Monday, May 26, 2014

Memorial Day from a college town kid

As most of you know, I grew up in Chapel Hill from the early 70s forward.  Being a college town at that time, it was a pretty anti-war, pro-peace place, and this sentiment permeated the culture pretty thoroughly, including our schools.  I don't remember specifics, but I know we weren't humming no Star-Spangled Banner etc. a whole lot. Very little flag-waving. The general attitude towards the armed services was one of suspicion.  It was like they were a foreign country, and there values were, if not quite inimical, then very distant from our own.

If they ever told us what Memorial Day was about, they certainly didn't get their back into it.  It's possible I may have spaced it out once or twice, but 13 years, K-12?  Same deal in college.

So I literally think I got through to adulthood not knowing what Memorial Day was about. Which is a shame, if not downright pathetic. Although I am not a hawk at this point in my life, and may often question specific uses of our military, I tend to do so from a recognition that my perspective on things is far from complete:  if I had wanted to be part of that world and have a more active say in it, I would have made it my career. And I understand much better what the armed services do for us, particularly after having an immersion in things military via Graham's special interest in them, especially World War II.

Here's an anecdote of how far I am from the mindset of members of the armed services.

On September 11, I was at Midtown Manhattan.  I've probably recounted some of this before, so I'll keep it spare. I was up on the 16th floor of my firm's offices, which had windows facing north, east, and west, but not south, towards the towers.  At some point in time, maybe 9:45, I went down to the street and looked down 5th Avenue, and you could see all the way down to the towers.  I could see them burning, obscured in smoke, and as I looked around me and saw people crying and freaking out (as I was), I realized that if I stayed down there watching, I would start smoking again, and I had quit 3 years before.  So I went back upstairs. And my colleagues and I kept touch with goings on around the country by radio.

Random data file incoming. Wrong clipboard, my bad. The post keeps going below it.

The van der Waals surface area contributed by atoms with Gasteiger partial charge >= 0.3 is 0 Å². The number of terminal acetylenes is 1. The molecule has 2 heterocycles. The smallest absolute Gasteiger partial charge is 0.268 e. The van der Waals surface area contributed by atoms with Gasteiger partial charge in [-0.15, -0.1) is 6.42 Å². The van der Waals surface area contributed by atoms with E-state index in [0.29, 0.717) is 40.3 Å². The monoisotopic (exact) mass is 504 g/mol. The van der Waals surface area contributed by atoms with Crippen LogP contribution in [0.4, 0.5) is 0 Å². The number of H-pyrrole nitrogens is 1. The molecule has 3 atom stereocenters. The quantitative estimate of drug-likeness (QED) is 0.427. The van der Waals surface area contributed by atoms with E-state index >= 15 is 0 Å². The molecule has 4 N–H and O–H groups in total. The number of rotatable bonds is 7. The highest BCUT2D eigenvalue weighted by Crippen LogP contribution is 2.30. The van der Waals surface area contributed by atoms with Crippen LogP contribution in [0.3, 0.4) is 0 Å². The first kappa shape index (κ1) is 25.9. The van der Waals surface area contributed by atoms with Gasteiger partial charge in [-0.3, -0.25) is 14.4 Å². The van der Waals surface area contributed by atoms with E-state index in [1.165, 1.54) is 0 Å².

So we were in shock, in denial.  Since there weren't confirmed reports of death tolls, we kept trying to convince ourselves that maybe few people had died.  At around 4, being hungry, we decided to go out and get food and drinks, and we ended up at a TGI Fridays.  Whatever.  We had some nachos.

And on a TV screen there, they flashed the faces of a couple of firemen, who had died.  And my first thought was, I'm ashamed to say it but it must be said:  "But it's those guys' jobs to go into danger, what about the other people who died?"

There were lots of people, including a family friend who is a NYPD guy, who when they heard of the attacks got on whatever truck they could and got downtown, put themselves at risk.  The First Responders.

I was not amongst them. It didn't cross my mind to do that.  I am not trained to do that, I am not wired to do that.  Is it a fault of my upbringing?  Is it a "social skills deficit" in line with the fact that I've got a kid on the autism spectrum and maybe I've got a little bit of that going on myself?  Or am I just a (insert derogatory epithet here). I don't know.

But there are those that did, who have that wiring, that training, those belief systems, that character.  Many of them lost their lives that day, and on others in far-flung places before and since. We, and I,  owe them a immense debt, and it is meet and right that they should be commemorated with reverence and respect.

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